Hi Yadira. Fall care for both roses and hydrangeas are pretty much the same initially: remove (deadhead) any faded flowers in fall; remove any fallen leaves to prevent diseases and insects from overwintering (disease-free leaves can be composted); stop feeding plants in fall; keep watering plants up until the ground freezes; and heavily mulch (2 to 4 inch layer) the ground around your bushes after the first hard freeze or two.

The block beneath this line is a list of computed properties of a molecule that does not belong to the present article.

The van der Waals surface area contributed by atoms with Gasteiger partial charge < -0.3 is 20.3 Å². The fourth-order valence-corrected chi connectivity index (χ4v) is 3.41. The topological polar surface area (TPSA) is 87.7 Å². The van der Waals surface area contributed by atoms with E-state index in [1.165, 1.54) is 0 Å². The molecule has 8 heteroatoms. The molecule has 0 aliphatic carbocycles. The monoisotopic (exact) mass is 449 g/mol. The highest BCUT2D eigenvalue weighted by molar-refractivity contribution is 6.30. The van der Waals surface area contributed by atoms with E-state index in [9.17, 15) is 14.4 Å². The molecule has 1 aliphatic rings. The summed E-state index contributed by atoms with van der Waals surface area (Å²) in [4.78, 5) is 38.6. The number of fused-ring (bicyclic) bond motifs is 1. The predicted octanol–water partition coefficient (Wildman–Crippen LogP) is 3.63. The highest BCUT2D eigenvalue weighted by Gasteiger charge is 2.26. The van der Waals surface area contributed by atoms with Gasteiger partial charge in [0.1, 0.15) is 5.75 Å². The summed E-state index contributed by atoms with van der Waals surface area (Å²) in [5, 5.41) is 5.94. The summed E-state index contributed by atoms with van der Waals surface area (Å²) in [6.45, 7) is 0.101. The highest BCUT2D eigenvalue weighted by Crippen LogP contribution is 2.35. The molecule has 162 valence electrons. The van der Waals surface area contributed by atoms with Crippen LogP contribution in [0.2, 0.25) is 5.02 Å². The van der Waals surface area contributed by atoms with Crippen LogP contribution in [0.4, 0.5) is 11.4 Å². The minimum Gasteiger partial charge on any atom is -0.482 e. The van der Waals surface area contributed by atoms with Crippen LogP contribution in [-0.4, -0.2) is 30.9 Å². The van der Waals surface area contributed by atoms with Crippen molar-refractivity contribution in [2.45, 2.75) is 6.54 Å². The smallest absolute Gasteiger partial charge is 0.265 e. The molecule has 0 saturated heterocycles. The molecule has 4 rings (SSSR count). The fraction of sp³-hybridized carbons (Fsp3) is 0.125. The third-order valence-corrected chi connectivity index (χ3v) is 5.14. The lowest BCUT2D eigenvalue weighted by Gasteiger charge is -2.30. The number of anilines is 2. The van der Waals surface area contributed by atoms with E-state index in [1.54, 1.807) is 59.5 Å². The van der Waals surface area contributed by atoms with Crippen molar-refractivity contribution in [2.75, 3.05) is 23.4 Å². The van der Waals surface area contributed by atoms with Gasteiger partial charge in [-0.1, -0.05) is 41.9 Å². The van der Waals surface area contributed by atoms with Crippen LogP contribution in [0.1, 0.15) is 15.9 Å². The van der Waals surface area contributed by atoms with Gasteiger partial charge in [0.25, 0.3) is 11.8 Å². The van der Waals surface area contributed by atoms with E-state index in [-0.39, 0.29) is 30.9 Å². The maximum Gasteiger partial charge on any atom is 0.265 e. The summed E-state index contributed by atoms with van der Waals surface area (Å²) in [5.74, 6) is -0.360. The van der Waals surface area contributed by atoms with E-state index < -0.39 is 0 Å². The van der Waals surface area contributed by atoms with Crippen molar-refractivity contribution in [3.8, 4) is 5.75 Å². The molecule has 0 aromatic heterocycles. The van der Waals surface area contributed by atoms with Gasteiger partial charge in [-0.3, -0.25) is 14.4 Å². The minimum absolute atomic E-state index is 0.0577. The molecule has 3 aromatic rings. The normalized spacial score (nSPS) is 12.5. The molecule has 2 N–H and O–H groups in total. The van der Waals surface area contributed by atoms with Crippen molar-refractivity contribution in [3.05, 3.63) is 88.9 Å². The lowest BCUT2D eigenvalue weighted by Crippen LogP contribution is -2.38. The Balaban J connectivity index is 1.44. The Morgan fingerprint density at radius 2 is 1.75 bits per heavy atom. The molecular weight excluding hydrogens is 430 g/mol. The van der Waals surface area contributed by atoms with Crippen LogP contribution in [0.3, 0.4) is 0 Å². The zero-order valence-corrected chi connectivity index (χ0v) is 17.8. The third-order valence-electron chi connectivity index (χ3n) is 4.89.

For hydrageas, pruning and winter hardiness all depends on the type of hydrangea you're growing. In general, hydrangeas that bloom on new wood can be pruned hard when dormant in winter or they freeze to the ground; hydrangeas that bloom on old wood will be disappointing in cold winter climates as the "freezing to the ground" part will greatly diminish next seasons blooms. If you are growing less hardy varieties in a cold climate, wait until after a hard freeze or two, then create a chicken wire cage around the bush and fill the cage with autumn leaves, loose straw, or evergreen boughs. For roses grown where winters are cold, you can mound soil around the crown area and base, or offer the same "cage protection" as for hydrangeas. If you live in an area where climbing roses need protection, remove the canes from trellises, lay them in a trench, cover with soil, and top with a layer of straw or evergreen branches. Happy gardening!